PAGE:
Going to the gym is something I love to do and nothing motivates me more to go than knowing I have nice workout clothes. I am a huge fan of Gymshark apparel and knowing if they’re sustainable or not is very important, which is why I decided to review this product. The sweatshirt is a part of their new training range and has already sold out in the UK as, at £35, the jumper is affordable for most people. Personally, I think Gymshark still has a little way to go to become a truly sustainable company, but they are very transparent and have acknowledged the fact that they need to do more as well as laying out exactly what they’re going to do to better themselves.
The training sweatshirt is made of two different components: 80% cotton and 20% polyester. Cotton is quite an unsustainable material to use due to the vast quantities of water required to cultivate the plants. However, Gymshark is aware of this and has partnered with the non-profit, Better Cotton Initiative, which helps to make cotton production better for the environment and better for the people who work in the industry. This means they are actively working to make production and materials more sustainable. Polyester, however, is and always will be an unsustainable material to produce due to the fact that it is derived from petroleum and it is mostly non-biodegradable, making up a large portion of pollution around the world. It is possible for polyester to be recycled and this is a potential pathway for Gymshark to take to improve its sustainability. The packaging used by Gymshark is relatively good. All dead weight has been removed such as plastic handles as well as all swing tags to reduce the amount of packaging present. Non-recyclable stickers are being phased out and some manufacturers now print directly onto the shipping bags. Other than the stickers, all packaging is recyclable.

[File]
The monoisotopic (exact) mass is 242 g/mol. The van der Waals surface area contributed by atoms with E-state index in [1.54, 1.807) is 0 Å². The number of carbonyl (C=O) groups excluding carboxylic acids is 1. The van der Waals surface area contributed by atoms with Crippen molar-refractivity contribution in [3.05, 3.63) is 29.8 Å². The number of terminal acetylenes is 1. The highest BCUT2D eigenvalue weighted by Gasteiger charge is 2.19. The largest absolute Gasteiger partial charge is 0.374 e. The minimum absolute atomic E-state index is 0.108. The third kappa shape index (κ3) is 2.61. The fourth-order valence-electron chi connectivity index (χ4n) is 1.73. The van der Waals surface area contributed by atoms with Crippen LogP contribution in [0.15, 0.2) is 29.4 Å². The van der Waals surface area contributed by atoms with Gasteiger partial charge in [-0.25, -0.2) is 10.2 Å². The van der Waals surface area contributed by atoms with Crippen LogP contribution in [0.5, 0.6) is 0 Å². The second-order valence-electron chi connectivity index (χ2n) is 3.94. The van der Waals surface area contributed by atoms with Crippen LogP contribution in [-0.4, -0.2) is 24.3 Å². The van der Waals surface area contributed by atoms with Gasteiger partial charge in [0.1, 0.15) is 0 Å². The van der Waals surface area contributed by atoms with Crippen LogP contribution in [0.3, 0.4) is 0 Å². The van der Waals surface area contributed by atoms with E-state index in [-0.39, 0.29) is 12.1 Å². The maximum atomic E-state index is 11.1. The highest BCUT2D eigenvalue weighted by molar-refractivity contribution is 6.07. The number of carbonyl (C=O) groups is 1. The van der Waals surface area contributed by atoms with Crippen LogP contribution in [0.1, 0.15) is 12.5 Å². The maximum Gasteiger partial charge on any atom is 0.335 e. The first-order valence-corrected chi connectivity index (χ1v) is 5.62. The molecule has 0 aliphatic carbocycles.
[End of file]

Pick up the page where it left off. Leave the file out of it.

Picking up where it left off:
Each product comes with a description on the website and this includes the name of the factory where the garment is manufactured. This is very transparent and allows all customers to know exactly where the product comes from as well as allowing them to investigate further should they wish. On top of this, a full list of every manufacturer used by Gymshark is included in their Transparency Report. Gymshark divides its suppliers into tiers with Tier 1 being garment manufacturing all the way down to Tier 4, which is agriculture and raw materials. Currently, third-party assessors are being used to audit Tier 1 and 2 suppliers to ensure sustainability practices are upkeeped. Unfortunately, some work still needs to be done regarding the transparency of both Tier 3 and Tier 4 suppliers. Gymshark has also been certified by a number of different groups regarding their production processes such as the Fair Labour Association, Zero Discharge of Hazardous Chemicals, and the Sustainable Apparel Coalition. The SAC also gives them access to the Higg index which allows them to measure and improve their environmental impact.
Although Gymshark is not yet fully sustainable, they are changing for the better. The company has a very young workforce with 80% of their employees under the age of 35, with 30% being younger than 25! Hopefully, this will act as a catalyst for change in the coming months and years. Gymshark really cares about its employees and how they impact the world. Their so-called “Give a Shit” days allow employees days off in the year to spend time volunteering and helping out with causes close to their hearts. The company has bold promises and knows that they aren’t 100% sustainable stating, “We know we aren’t there. We also know we aren’t done.” regarding their environmental impact. This acknowledgment suggests to me that they are on their way to creating change and I have high hopes for Gymshark in the future.